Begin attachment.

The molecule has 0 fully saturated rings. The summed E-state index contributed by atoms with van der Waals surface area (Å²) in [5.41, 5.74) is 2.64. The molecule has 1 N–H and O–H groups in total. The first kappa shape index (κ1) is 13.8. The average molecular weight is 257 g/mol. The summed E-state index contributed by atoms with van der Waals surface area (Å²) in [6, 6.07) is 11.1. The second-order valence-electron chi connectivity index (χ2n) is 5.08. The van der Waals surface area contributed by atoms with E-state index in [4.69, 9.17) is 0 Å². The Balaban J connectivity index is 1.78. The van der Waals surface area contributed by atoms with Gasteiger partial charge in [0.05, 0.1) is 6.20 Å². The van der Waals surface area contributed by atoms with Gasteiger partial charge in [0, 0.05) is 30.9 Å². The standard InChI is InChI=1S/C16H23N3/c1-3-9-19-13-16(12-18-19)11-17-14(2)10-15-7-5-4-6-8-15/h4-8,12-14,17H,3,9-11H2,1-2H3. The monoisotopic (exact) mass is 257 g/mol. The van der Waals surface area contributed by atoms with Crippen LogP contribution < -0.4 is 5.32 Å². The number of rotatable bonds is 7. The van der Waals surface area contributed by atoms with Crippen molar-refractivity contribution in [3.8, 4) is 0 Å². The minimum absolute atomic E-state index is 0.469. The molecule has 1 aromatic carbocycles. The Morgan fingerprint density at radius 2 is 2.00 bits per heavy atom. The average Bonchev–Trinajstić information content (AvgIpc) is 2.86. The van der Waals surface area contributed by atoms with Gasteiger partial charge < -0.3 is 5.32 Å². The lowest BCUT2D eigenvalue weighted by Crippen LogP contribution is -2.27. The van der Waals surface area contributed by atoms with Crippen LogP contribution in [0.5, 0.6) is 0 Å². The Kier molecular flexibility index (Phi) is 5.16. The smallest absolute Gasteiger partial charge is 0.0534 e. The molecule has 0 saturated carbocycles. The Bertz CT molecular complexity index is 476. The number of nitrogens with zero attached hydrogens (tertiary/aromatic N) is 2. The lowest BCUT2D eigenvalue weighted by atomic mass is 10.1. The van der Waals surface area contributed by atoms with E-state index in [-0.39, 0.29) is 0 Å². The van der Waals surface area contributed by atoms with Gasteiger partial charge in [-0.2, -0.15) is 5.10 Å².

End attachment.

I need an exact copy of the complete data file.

The molecule has 0 fully saturated rings. The summed E-state index contributed by atoms with van der Waals surface area (Å²) in [5.41, 5.74) is 2.64. The molecule has 1 N–H and O–H groups in total. The first kappa shape index (κ1) is 13.8. The average molecular weight is 257 g/mol. The summed E-state index contributed by atoms with van der Waals surface area (Å²) in [6, 6.07) is 11.1. The second-order valence-electron chi connectivity index (χ2n) is 5.08. The van der Waals surface area contributed by atoms with E-state index in [4.69, 9.17) is 0 Å². The Balaban J connectivity index is 1.78. The van der Waals surface area contributed by atoms with Gasteiger partial charge in [0.05, 0.1) is 6.20 Å². The van der Waals surface area contributed by atoms with Gasteiger partial charge in [0, 0.05) is 30.9 Å². The standard InChI is InChI=1S/C16H23N3/c1-3-9-19-13-16(12-18-19)11-17-14(2)10-15-7-5-4-6-8-15/h4-8,12-14,17H,3,9-11H2,1-2H3. The monoisotopic (exact) mass is 257 g/mol. The van der Waals surface area contributed by atoms with Crippen LogP contribution < -0.4 is 5.32 Å². The number of rotatable bonds is 7. The van der Waals surface area contributed by atoms with Crippen molar-refractivity contribution in [3.8, 4) is 0 Å². The minimum absolute atomic E-state index is 0.469. The molecule has 1 aromatic carbocycles. The Morgan fingerprint density at radius 2 is 2.00 bits per heavy atom. The average Bonchev–Trinajstić information content (AvgIpc) is 2.86. The van der Waals surface area contributed by atoms with Gasteiger partial charge < -0.3 is 5.32 Å². The lowest BCUT2D eigenvalue weighted by Crippen LogP contribution is -2.27. The van der Waals surface area contributed by atoms with Crippen LogP contribution in [0.5, 0.6) is 0 Å². The Kier molecular flexibility index (Phi) is 5.16. The smallest absolute Gasteiger partial charge is 0.0534 e. The molecule has 0 saturated carbocycles. The Bertz CT molecular complexity index is 476. The number of nitrogens with zero attached hydrogens (tertiary/aromatic N) is 2. The lowest BCUT2D eigenvalue weighted by atomic mass is 10.1. The van der Waals surface area contributed by atoms with E-state index in [-0.39, 0.29) is 0 Å². The van der Waals surface area contributed by atoms with Gasteiger partial charge in [-0.2, -0.15) is 5.10 Å².